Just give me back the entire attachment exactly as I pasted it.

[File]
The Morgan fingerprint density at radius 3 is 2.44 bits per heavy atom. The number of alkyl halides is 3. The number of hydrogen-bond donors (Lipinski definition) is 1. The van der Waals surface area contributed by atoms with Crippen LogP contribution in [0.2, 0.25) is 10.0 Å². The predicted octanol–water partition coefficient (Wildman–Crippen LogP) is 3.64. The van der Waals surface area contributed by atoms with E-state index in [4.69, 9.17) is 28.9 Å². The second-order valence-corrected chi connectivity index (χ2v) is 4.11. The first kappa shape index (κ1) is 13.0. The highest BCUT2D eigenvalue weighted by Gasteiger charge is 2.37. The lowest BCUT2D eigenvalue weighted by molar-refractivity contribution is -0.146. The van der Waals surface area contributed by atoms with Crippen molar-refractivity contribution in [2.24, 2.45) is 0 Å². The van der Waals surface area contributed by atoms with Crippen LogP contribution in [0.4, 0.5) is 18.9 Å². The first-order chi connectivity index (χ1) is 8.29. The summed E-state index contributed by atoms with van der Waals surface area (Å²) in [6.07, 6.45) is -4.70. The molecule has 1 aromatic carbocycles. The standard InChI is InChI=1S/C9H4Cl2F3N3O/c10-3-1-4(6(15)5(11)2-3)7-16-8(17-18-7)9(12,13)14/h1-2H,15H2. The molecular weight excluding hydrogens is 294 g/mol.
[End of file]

The Morgan fingerprint density at radius 3 is 2.44 bits per heavy atom. The number of alkyl halides is 3. The number of hydrogen-bond donors (Lipinski definition) is 1. The van der Waals surface area contributed by atoms with Crippen LogP contribution in [0.2, 0.25) is 10.0 Å². The predicted octanol–water partition coefficient (Wildman–Crippen LogP) is 3.64. The van der Waals surface area contributed by atoms with E-state index in [4.69, 9.17) is 28.9 Å². The second-order valence-corrected chi connectivity index (χ2v) is 4.11. The first kappa shape index (κ1) is 13.0. The highest BCUT2D eigenvalue weighted by Gasteiger charge is 2.37. The lowest BCUT2D eigenvalue weighted by molar-refractivity contribution is -0.146. The van der Waals surface area contributed by atoms with Crippen molar-refractivity contribution in [2.24, 2.45) is 0 Å². The van der Waals surface area contributed by atoms with Crippen LogP contribution in [0.4, 0.5) is 18.9 Å². The first-order chi connectivity index (χ1) is 8.29. The summed E-state index contributed by atoms with van der Waals surface area (Å²) in [6.07, 6.45) is -4.70. The molecule has 1 aromatic carbocycles. The standard InChI is InChI=1S/C9H4Cl2F3N3O/c10-3-1-4(6(15)5(11)2-3)7-16-8(17-18-7)9(12,13)14/h1-2H,15H2. The molecular weight excluding hydrogens is 294 g/mol.